How wise words from the past could influence future generations.

This is the first excerpt from an upcoming book of letters from Arnold Marsh 1890 to 1977, this one to his sister Sylvia. The topic is mostly about children, their education and their place in the community. Written while he was in Juneau, Alaska in 1917, at the age of 26, a long time before becoming the Headmaster (above photo) of Newtown School in Waterford, Ireland.

 

Juneau
Alaska
Jan 8th 1917

 

My dear Sib

The cat was taken by the French.

Mother tells me something every now and again about the lectures you are taking, but she doesn’t say what they are. What are they? And what are they for? What do you figure on doing with yourself? Do you expect to be a medical officer of health or just go on being a doctor? What is the outlook for doctors after the war? Are they being killed off? Are many in training in the universities now? Are girls going in for the profession in increasing numbers? Will the shake up of the war make people pay more attention to the affairs of civilisation and increase the demand for doctors, or will it merely brutalise people? The last question is what I want an answer to most of all. In Belfast, for instance, are all decent people getting into a fury at the vile state of the slums, or are they just ambling along with sewing meetings and bands of hope and other pleasant undisturbing ways of being nice to “the poor” and keeping them in their proper place? Do tell.

I got your letter this afternoon and have read it only once. Would that it had been twice as long! It was the most interesting one you ever wrote to me, and I wish I knew what I was going to say in reply. I am sincerely thankful that you did not come and keep me company last winter. I can’t say why, or at any rate I won’t, but if you had come, – Gosh! At the same time it would be perfect bliss to see you again. You remember what feelings I had about Mother when I left home. I’ve never wished her many happy returns of her birthday since then, for the simple reason that I couldn’t do it. Next birthday I think I will do it. It isn’t that I’m getting homesick, for I never want to live at home again, but I do feel a hankering for seeing the home folks, and most especially for seeing your own sweet self.

Next to you I suppose comes Dick Graham. Indeed, to tell the truth, I don’t know which of you I’m most anxious to talk to. It’s a marvellous thing to have a good friend like Dick Graham. He’s the only one of my old friends who ever writes, and you’ve no idea what inspiration it is to get a letter from a person who thinks you are worth writing to when you yourself feel doubtful about that. Dr Lean is another one. I’ll never forget the letter he wrote to me soon after I reached Prince Rupert. I was down in the dumps at the time, and from what he said it seemed as though he took it for granted that I was going to be a useful member of society, sometime. I don’t think anything could have put more pep into me just then. You couldn’t have done it, and Dick Graham couldn’t. I don’t know that anyone else could have. Just fancy getting a letter like that from a man you had revered and honoured and respected and half deified! A headmaster no less! A headmaster of a school that I had left six years before, and that I had been disgracing ever since by failing at every thing I set myself to do!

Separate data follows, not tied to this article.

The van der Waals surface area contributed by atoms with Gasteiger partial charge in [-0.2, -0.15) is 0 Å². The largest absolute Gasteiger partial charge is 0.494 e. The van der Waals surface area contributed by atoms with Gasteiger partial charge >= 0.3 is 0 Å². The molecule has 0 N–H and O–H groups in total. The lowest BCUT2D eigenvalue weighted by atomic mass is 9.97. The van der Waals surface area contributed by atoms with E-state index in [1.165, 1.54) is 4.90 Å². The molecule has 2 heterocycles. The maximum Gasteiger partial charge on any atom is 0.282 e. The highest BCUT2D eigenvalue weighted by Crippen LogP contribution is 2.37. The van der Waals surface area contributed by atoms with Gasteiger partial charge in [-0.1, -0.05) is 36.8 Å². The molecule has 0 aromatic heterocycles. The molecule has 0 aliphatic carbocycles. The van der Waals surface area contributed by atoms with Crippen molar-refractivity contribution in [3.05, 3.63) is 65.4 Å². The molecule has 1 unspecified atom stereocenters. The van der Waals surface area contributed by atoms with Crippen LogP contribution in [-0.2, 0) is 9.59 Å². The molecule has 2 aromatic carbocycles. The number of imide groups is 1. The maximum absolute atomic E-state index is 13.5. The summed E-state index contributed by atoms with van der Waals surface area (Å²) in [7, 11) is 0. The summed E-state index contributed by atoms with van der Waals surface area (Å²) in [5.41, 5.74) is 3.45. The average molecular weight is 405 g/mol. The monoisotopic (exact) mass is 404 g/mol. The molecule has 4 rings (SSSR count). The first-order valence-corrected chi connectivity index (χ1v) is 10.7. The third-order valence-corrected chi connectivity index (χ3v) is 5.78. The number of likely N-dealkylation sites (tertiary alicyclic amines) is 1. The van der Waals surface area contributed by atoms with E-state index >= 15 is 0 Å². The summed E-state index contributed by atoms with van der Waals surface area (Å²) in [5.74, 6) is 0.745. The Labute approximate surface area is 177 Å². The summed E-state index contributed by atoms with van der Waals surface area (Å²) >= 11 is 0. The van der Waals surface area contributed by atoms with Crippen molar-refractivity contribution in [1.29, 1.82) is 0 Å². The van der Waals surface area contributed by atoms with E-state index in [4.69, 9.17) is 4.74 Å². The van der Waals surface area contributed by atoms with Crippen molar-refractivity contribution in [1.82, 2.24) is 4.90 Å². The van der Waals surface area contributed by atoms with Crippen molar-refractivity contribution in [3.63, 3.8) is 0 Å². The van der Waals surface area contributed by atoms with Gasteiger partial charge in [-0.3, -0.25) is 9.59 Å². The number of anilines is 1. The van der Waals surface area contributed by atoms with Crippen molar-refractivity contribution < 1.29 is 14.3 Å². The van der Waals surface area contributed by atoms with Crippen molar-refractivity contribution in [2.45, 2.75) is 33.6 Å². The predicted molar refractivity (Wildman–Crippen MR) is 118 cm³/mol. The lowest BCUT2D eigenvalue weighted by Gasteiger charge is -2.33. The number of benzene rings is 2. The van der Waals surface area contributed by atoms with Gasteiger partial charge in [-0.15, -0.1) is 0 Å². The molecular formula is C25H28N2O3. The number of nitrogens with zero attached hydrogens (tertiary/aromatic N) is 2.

Does Miss Sturge ever write to you or other old scholars, or is Dr Lean a freak? He told me in the last letter I got from him that about a hundred of his old pupils wrote to him every year, and that he was always very glad to hear from them, and thought it was very good of them to remember him! From the simple friendly way he has of writing you might think he was nothing but simplicity, and as a matter of fact he is full of guile and deceit, all of which of course he puts to a very good purpose. It’s a very queer thing that Dr Lean is the most unpopular of all Friends’ headmasters outside Sidcot, while in Sidcot the older scholars fairly worship him. At any rate they used to. I have a tremendous desire to see and talk to him again too.

Here I am rambling on about nothing. I shouldn’t have started to reply so soon after getting your letter, for you interested me so much that you knocked me off my balance, and I want to talk at random. That’s why I want to see you. I want to have a talk. Letters are no good. Why don’t you hunt up a job in Oregon or California? I could then call you every once in a while and have an argument. It’s awful to have nobody to argue with. It makes you conceited. When nobody controverts you you begin to think you can’t be controverted. Did you ever notice that?

You want me to say something about education, but what can I say more than I have said? Or what branch of education exactly do you want me to gas about? As I’m sure I’ve often said before I think it’s the most important thing there is. If you want to “elevate” the bally community you’ve got to elevate all the little dirty low-minded half-baked brats that are going to be it some day. I never can make out why grown up people get so set in their ways and so plumb full of silly prejudices and so convinced that a common habit is a virtue, but people seem to be made that way, and the only way to elevate the critters is to prejudice them in favour of better things than they are prejudiced in favour of now. Of course it’s no business of mine or yours or anybody’s to butt in and elevate them if they really don’t want to be elevated, but I think they do want it. Everybody is craving for salvation and not many get it. I don’t mean Henry Street salvation of course. I mean a craving for a better life, and the only way to get it is to become able to accept it when it offers itself.